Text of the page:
The Space Exploration Technology rocket factory is a large, white hangar-like building near Los Angeles international airport, with a parking lot filled with late-model motorcycles and Tesla electric cars. The vast metal structure once churned out 737 fuselages for Boeing. When you get through the front doors, past security and a cubicle farm stretching the width of the building, there it is: Science fiction being wrought into shape, right in front of you.
Right in front of all the workers, too. The company’s two-floor cafeteria is practically on and overlooking the manufacturing floor. Designers and accountants can eat lunch watching technicians build space capsules and rocket stages. There’s a lot to see: Rockets, like good suits, are bespoke objects, hand-made to order; a SpaceX tour guide says much of the work is too precise for robotic assembly.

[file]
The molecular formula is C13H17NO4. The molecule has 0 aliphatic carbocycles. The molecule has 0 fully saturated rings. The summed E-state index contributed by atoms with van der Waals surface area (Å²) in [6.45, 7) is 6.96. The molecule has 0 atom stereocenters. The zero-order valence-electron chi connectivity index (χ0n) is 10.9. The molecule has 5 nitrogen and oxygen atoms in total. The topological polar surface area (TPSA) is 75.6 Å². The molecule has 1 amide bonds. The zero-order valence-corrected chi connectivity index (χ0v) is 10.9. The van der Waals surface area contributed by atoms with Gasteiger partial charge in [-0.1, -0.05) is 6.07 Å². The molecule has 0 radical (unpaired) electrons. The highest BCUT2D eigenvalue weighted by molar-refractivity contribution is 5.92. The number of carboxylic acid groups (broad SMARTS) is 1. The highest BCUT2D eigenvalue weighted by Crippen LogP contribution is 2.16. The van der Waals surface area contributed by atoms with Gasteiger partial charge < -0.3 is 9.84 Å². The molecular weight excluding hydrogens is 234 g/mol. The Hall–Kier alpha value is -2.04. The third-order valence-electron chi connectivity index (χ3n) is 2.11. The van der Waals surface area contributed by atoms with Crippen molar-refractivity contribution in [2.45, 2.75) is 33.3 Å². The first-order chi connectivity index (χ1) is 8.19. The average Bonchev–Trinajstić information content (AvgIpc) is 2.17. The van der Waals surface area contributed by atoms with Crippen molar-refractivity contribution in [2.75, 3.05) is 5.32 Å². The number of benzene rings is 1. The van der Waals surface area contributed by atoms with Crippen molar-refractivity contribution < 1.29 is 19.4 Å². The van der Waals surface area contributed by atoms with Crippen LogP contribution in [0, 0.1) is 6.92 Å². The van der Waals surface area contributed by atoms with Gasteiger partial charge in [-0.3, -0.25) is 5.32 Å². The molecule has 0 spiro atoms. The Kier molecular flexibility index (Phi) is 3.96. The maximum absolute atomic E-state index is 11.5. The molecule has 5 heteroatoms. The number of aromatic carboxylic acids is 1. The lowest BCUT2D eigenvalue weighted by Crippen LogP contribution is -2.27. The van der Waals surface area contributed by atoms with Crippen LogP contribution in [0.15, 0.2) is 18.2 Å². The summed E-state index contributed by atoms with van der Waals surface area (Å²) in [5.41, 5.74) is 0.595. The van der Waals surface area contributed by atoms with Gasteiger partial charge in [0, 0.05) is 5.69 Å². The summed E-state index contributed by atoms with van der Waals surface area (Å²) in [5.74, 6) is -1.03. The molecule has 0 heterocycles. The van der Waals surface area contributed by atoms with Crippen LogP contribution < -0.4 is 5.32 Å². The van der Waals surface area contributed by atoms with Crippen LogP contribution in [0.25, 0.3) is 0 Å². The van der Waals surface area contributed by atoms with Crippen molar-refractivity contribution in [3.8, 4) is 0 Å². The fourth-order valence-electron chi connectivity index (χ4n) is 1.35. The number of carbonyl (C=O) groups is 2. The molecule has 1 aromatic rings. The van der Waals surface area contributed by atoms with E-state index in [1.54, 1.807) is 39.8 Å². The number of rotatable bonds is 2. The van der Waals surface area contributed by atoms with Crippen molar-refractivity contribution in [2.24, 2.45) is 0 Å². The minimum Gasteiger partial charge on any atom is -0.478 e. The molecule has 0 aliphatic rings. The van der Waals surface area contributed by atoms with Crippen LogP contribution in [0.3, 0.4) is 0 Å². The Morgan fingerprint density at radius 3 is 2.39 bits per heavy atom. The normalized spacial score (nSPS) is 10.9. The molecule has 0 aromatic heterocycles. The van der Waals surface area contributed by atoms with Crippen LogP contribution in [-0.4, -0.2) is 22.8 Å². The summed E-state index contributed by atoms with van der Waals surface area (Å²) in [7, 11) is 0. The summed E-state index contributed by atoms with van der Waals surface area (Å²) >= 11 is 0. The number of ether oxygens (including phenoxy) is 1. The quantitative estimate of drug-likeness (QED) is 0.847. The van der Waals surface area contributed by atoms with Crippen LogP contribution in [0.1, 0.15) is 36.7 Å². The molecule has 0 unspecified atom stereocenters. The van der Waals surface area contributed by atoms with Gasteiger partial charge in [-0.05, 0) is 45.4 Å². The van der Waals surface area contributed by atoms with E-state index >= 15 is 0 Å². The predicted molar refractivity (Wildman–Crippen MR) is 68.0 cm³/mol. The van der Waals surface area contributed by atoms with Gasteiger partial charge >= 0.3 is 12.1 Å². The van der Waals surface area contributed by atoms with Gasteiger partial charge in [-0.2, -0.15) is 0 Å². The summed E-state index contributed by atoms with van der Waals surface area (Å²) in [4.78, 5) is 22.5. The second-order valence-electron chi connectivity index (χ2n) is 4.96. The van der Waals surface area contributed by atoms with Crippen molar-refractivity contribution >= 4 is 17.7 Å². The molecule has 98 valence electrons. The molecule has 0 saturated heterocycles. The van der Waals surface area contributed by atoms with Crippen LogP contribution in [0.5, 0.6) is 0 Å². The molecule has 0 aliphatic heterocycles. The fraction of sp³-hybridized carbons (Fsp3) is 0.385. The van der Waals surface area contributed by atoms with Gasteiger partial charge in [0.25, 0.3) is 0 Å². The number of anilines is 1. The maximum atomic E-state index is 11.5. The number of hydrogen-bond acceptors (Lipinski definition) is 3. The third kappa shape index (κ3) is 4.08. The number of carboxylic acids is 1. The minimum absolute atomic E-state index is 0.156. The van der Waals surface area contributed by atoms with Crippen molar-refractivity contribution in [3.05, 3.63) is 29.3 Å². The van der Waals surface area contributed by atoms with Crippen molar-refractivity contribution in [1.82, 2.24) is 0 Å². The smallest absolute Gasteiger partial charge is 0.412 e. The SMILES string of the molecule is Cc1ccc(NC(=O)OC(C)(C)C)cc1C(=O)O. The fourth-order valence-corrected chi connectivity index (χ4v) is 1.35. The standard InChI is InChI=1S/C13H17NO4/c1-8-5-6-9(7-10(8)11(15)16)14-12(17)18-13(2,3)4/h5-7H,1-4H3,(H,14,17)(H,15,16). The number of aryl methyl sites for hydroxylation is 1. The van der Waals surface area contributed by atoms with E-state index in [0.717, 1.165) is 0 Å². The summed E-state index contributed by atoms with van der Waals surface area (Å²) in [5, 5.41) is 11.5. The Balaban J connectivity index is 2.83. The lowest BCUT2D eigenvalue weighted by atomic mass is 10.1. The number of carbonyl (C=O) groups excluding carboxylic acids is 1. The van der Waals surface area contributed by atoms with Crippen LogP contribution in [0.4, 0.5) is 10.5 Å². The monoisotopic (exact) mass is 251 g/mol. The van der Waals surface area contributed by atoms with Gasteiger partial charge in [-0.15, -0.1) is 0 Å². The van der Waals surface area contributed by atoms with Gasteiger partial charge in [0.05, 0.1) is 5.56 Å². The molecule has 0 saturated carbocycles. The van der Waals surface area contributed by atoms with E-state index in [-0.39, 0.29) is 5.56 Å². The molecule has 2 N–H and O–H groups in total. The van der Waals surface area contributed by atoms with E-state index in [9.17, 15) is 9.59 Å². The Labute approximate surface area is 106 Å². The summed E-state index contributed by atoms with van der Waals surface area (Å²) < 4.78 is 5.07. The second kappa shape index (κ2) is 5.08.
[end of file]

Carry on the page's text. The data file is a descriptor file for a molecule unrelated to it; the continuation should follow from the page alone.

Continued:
Visitors can’t snap pictures—the technology is considered sensitive to national security. An enormous robot encircles a carbon-fiber shell that enfolds a satellite mounted on top of a rocket, using sonic waves to test for invisible imperfections. Human workers align nine rocket engines in an octagonal frame before they are installed into the enormous aluminum tube; others use a crane to lift a large panel and move it between workspaces. Even higher overhead, the first Dragon space capsule to leave the atmosphere and come back again hangs as a trophy. Mounted beside it is a project still in development: An enormous metal arc, one leg of a landing tripod large enough for a rocket.